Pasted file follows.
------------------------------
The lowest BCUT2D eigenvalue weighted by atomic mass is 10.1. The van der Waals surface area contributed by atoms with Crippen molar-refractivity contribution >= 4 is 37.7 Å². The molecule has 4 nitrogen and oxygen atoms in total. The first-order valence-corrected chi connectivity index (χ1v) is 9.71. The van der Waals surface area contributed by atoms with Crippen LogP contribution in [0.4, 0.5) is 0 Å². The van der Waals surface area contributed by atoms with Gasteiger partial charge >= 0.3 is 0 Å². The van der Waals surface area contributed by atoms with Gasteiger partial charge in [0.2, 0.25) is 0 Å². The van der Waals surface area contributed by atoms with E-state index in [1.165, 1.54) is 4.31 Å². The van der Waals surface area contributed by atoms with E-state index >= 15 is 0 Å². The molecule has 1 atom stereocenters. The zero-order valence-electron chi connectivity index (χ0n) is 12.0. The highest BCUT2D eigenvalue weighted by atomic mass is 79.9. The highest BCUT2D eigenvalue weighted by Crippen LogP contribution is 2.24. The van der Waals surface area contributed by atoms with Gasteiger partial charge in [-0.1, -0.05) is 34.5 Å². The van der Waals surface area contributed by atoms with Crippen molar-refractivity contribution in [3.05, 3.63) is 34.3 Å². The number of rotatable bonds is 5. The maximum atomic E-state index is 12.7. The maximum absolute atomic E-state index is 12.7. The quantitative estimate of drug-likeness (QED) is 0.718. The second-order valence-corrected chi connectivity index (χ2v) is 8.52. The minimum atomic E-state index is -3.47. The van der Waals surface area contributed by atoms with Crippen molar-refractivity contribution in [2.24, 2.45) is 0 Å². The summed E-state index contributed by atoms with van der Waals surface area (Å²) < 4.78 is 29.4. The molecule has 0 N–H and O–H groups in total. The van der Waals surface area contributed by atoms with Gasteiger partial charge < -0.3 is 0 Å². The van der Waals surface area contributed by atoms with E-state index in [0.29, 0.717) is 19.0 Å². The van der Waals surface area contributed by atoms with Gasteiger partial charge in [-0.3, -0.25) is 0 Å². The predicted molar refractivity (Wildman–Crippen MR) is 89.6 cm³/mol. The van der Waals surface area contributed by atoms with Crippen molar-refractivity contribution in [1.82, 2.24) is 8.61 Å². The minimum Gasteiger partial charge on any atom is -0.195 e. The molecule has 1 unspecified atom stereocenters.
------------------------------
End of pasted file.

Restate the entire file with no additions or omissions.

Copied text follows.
The lowest BCUT2D eigenvalue weighted by atomic mass is 10.1. The van der Waals surface area contributed by atoms with Crippen molar-refractivity contribution >= 4 is 37.7 Å². The molecule has 4 nitrogen and oxygen atoms in total. The first-order valence-corrected chi connectivity index (χ1v) is 9.71. The van der Waals surface area contributed by atoms with Crippen LogP contribution in [0.4, 0.5) is 0 Å². The van der Waals surface area contributed by atoms with Gasteiger partial charge >= 0.3 is 0 Å². The van der Waals surface area contributed by atoms with Gasteiger partial charge in [0.2, 0.25) is 0 Å². The van der Waals surface area contributed by atoms with E-state index in [1.165, 1.54) is 4.31 Å². The van der Waals surface area contributed by atoms with E-state index >= 15 is 0 Å². The molecule has 1 atom stereocenters. The zero-order valence-electron chi connectivity index (χ0n) is 12.0. The highest BCUT2D eigenvalue weighted by atomic mass is 79.9. The highest BCUT2D eigenvalue weighted by Crippen LogP contribution is 2.24. The van der Waals surface area contributed by atoms with Gasteiger partial charge in [-0.1, -0.05) is 34.5 Å². The van der Waals surface area contributed by atoms with Crippen molar-refractivity contribution in [3.05, 3.63) is 34.3 Å². The number of rotatable bonds is 5. The maximum atomic E-state index is 12.7. The maximum absolute atomic E-state index is 12.7. The quantitative estimate of drug-likeness (QED) is 0.718. The second-order valence-corrected chi connectivity index (χ2v) is 8.52. The minimum atomic E-state index is -3.47. The van der Waals surface area contributed by atoms with Crippen molar-refractivity contribution in [2.24, 2.45) is 0 Å². The summed E-state index contributed by atoms with van der Waals surface area (Å²) < 4.78 is 29.4. The molecule has 0 N–H and O–H groups in total. The van der Waals surface area contributed by atoms with Gasteiger partial charge < -0.3 is 0 Å². The van der Waals surface area contributed by atoms with E-state index in [0.29, 0.717) is 19.0 Å². The van der Waals surface area contributed by atoms with Gasteiger partial charge in [-0.3, -0.25) is 0 Å². The predicted molar refractivity (Wildman–Crippen MR) is 89.6 cm³/mol. The van der Waals surface area contributed by atoms with Crippen molar-refractivity contribution in [1.82, 2.24) is 8.61 Å². The minimum Gasteiger partial charge on any atom is -0.195 e. The molecule has 1 unspecified atom stereocenters.